Soft Teeth

Soft Teeth – Fact or Fiction?

It’s not uncommon to hear a patient say “I inherited soft teeth from my parents, that’s why I have so many cavities” or something along those lines.  But is there really such a thing as “soft teeth” or is it really just an urban myth that was created to justify the recurrence of cavities?

The short answer is yes, there really is a condition that results in soft teeth. However, it is not as common as most people would think, and is certainly not to blame in the vast majority of people who seem to constantly get cavities.  The condition is called Amelogenesis Imperfecta, which results from the improper formation of enamel, the outermost white layer of the tooth. When the enamel, which is normally the hardest part of the human body, does not develop properly it leaves the inner layers of the tooth unprotected from the acids in our diet and acids created by bacteria. These exposed areas are more prone to developing cavities, thus the apt description “soft teeth”.  Those who truly have this condition usually exhibit teeth with “mottled enamel” – irregular, pitted enamel that is often brown or discoloured.  In more severe cases, the enamel can be so thin or poorly formed that the teeth appear dark yellow/brown as the true colour of the inner layers of the teeth show through.

Soft Teeth
Relatively mild case of Amelogenesis Imperfecta showing the characteristic mottled enamel
Source: ISRN Dent. 2011; 2011: 586854 Engin Ağaçkiran et al

Rates of occurence of Amelogenesis Imperfecta are between 1 in 700 to 1 in 14000, depending on the demographics.  Given the rarity of the condition, those who continually get cavities may need to look for other reasons than “soft teeth” to explain the formation of new cavities.

If you are constantly getting new cavities and you don’t really have “soft teeth” like the ones above, then there are some other considerations that you might need to explore:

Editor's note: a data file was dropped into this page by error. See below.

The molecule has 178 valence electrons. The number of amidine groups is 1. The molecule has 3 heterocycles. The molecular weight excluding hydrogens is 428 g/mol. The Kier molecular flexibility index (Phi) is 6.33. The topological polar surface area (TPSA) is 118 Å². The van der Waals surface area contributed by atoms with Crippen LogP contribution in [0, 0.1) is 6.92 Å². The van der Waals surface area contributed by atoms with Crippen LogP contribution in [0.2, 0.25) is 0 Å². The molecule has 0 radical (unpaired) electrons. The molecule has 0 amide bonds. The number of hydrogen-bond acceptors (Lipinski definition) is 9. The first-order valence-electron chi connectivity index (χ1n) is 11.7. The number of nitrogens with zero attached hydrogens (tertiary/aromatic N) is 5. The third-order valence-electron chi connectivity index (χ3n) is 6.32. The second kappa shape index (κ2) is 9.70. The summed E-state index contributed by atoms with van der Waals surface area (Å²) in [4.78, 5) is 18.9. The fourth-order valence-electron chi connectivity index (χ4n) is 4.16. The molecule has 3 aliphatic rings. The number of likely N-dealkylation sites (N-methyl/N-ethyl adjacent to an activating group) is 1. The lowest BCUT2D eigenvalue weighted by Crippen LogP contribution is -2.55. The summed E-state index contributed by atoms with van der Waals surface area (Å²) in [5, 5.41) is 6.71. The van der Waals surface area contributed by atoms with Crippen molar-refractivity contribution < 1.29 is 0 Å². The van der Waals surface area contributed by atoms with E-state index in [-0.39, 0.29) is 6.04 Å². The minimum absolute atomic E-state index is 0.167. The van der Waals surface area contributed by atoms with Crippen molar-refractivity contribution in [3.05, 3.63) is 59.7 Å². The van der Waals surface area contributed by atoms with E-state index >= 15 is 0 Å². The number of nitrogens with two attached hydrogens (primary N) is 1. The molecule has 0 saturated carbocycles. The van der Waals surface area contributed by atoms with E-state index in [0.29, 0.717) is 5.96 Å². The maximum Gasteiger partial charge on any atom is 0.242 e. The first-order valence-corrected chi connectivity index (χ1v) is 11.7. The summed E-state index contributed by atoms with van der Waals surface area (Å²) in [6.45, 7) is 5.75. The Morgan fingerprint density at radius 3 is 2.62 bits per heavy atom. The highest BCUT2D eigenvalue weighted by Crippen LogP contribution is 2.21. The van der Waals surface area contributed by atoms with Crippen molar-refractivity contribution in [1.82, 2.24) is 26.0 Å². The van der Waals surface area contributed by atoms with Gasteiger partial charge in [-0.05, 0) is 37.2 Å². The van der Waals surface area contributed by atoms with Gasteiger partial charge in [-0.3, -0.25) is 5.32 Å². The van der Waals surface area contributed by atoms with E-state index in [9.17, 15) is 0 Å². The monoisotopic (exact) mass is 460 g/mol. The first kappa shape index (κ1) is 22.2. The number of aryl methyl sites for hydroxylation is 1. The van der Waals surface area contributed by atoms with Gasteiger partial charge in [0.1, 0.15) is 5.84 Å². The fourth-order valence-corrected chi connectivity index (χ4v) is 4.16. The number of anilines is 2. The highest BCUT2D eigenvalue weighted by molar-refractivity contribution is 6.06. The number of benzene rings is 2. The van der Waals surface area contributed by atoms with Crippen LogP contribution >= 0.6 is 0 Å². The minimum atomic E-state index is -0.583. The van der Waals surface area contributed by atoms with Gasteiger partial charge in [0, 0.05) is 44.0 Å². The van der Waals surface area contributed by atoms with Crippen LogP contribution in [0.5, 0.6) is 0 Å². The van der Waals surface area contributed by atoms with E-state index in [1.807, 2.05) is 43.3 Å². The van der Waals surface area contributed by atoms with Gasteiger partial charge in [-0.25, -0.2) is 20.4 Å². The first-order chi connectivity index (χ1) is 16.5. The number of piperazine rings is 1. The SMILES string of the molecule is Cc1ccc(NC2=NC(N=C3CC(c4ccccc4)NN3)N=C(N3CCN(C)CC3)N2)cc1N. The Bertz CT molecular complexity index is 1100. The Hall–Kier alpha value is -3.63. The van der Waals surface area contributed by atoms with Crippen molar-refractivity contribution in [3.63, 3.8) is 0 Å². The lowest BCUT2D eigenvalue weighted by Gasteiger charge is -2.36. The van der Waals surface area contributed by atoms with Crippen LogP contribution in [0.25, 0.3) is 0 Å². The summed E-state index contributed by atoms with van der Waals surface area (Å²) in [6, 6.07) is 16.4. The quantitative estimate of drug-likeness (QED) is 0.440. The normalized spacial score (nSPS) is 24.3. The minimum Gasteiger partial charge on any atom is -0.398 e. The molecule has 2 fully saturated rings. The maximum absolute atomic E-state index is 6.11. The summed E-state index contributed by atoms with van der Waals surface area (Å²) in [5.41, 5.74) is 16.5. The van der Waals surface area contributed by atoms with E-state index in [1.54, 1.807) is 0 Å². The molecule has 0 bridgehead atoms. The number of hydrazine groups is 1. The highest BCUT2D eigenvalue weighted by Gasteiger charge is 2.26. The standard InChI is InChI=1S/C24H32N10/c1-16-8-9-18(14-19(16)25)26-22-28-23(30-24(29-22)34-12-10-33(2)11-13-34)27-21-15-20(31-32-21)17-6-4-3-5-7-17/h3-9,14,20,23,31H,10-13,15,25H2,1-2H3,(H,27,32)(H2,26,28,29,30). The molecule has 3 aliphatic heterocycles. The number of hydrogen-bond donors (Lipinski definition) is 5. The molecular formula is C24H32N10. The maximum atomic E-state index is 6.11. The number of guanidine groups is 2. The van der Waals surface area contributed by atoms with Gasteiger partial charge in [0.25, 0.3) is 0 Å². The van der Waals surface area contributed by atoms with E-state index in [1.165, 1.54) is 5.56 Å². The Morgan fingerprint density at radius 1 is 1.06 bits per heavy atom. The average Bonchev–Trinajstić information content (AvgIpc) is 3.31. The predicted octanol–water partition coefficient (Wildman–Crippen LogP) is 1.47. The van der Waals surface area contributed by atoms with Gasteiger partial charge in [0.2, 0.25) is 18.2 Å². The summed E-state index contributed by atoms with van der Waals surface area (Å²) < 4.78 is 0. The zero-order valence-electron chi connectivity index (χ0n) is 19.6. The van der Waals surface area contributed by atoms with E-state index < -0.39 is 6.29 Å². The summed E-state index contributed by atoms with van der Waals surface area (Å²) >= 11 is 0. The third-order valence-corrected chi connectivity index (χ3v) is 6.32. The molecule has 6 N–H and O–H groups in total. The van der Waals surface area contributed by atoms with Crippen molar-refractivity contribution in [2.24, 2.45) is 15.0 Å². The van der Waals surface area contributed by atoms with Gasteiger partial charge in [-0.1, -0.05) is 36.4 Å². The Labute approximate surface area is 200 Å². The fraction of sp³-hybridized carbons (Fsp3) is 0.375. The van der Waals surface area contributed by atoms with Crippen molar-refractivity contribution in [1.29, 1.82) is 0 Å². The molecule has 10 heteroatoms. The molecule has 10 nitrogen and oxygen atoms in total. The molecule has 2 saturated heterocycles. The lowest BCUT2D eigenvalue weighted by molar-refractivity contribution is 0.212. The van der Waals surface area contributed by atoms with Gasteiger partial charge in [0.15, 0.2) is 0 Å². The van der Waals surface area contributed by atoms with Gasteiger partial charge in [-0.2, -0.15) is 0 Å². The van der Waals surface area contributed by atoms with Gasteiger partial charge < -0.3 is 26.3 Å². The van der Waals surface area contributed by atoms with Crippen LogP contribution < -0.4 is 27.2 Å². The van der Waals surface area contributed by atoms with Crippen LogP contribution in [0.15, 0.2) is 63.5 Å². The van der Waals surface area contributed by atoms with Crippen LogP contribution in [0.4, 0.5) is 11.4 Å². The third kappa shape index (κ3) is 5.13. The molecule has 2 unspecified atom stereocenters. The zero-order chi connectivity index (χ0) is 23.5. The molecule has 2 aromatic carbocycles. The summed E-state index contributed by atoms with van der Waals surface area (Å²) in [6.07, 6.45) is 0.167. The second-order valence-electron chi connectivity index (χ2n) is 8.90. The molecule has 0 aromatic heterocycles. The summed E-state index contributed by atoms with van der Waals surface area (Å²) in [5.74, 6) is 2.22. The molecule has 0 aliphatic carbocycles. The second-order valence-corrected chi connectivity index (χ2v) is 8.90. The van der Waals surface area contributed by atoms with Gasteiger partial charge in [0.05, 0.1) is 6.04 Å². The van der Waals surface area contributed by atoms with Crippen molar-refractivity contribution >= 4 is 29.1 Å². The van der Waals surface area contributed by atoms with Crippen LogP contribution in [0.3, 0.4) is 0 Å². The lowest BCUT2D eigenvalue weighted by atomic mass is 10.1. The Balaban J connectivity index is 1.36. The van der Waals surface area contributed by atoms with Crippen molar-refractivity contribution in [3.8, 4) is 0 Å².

1) Analyze your diet – Diets high in sugar provide oral bacteria with a constant supply of food. The sugar is metabolized by the bacteria and acid is created as a byproduct, which essentially “melt” the teeth creating cavities.  So, a key to reducing the occurence of cavities is to minimize your sugar intake. Do an in-depth review of your diet by writing down every single thing you put in your mouth and check to see how much sugar you actually ingest – you might be surprised!  Also, go easy on the acidic foods and drinks as well – Energy drinks, pop, citrus fruits such as oranges, and even tomatoes.

2) Ineffective oral hygiene – You might be brushing 4 or 5 times a day and flossing twice a day, but if you are not doing it effectively, then you can still be prone to getting cavities.  What is effective brushing? – removal of ALL plaque from your teeth using proper brushing and flossing techniques.  It’s easy to develop bad brushing habits over the years, so don’t be afraid to speak to your dentist or dental hygienist for a review of proper techniques.

3) Certain medications and medical conditions can reduce the amount of saliva produced in your mouth, leading to a “dry mouth“.  Without the constant flow of saliva to help wash away sugars and plaque from their teeth, people with dry mouth will be more prone to getting cavities.  Have your dentist or medical doctor review your health history and medications to help rule out possible causes of dry mouth symptoms.

– Dr. Michael Banh


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